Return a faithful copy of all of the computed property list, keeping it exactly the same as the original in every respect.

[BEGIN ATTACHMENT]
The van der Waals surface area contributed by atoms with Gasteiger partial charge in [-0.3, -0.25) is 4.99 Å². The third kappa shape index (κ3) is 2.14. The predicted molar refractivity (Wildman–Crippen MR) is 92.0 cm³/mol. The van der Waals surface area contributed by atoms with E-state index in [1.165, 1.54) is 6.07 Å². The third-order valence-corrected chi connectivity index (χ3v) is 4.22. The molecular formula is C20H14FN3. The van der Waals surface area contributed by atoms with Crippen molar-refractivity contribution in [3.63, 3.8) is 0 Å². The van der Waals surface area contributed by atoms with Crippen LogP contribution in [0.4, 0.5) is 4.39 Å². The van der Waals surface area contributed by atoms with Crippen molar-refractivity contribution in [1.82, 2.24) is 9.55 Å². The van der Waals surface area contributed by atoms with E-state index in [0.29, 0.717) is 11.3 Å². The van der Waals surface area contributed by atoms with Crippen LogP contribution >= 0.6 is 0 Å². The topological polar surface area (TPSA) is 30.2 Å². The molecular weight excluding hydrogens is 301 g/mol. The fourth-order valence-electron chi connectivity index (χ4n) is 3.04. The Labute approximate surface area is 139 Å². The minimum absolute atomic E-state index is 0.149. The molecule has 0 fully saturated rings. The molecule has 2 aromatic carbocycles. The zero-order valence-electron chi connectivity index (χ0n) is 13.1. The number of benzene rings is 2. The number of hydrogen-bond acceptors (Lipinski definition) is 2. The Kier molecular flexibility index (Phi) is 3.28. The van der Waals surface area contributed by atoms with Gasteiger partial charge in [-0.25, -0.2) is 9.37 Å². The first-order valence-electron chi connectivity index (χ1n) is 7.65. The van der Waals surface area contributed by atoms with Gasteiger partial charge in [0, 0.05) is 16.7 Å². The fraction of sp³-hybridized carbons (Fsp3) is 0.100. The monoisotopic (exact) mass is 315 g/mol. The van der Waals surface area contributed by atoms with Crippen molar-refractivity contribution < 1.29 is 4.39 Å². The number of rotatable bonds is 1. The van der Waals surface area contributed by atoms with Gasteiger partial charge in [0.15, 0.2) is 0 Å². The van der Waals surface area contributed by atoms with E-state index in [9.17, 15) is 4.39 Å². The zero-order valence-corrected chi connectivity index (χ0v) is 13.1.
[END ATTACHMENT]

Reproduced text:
The van der Waals surface area contributed by atoms with Gasteiger partial charge in [-0.3, -0.25) is 4.99 Å². The third kappa shape index (κ3) is 2.14. The predicted molar refractivity (Wildman–Crippen MR) is 92.0 cm³/mol. The van der Waals surface area contributed by atoms with E-state index in [1.165, 1.54) is 6.07 Å². The third-order valence-corrected chi connectivity index (χ3v) is 4.22. The molecular formula is C20H14FN3. The van der Waals surface area contributed by atoms with Crippen molar-refractivity contribution in [3.63, 3.8) is 0 Å². The van der Waals surface area contributed by atoms with Crippen LogP contribution in [0.4, 0.5) is 4.39 Å². The van der Waals surface area contributed by atoms with Crippen molar-refractivity contribution in [1.82, 2.24) is 9.55 Å². The van der Waals surface area contributed by atoms with E-state index in [0.29, 0.717) is 11.3 Å². The van der Waals surface area contributed by atoms with Crippen LogP contribution >= 0.6 is 0 Å². The topological polar surface area (TPSA) is 30.2 Å². The molecular weight excluding hydrogens is 301 g/mol. The fourth-order valence-electron chi connectivity index (χ4n) is 3.04. The Labute approximate surface area is 139 Å². The minimum absolute atomic E-state index is 0.149. The molecule has 0 fully saturated rings. The molecule has 2 aromatic carbocycles. The zero-order valence-electron chi connectivity index (χ0n) is 13.1. The number of benzene rings is 2. The number of hydrogen-bond acceptors (Lipinski definition) is 2. The Kier molecular flexibility index (Phi) is 3.28. The van der Waals surface area contributed by atoms with Gasteiger partial charge in [-0.25, -0.2) is 9.37 Å². The first-order valence-electron chi connectivity index (χ1n) is 7.65. The van der Waals surface area contributed by atoms with Gasteiger partial charge in [0, 0.05) is 16.7 Å². The fraction of sp³-hybridized carbons (Fsp3) is 0.100. The monoisotopic (exact) mass is 315 g/mol. The van der Waals surface area contributed by atoms with Crippen molar-refractivity contribution < 1.29 is 4.39 Å². The number of rotatable bonds is 1. The van der Waals surface area contributed by atoms with Gasteiger partial charge in [0.15, 0.2) is 0 Å². The van der Waals surface area contributed by atoms with E-state index in [9.17, 15) is 4.39 Å². The zero-order valence-corrected chi connectivity index (χ0v) is 13.1.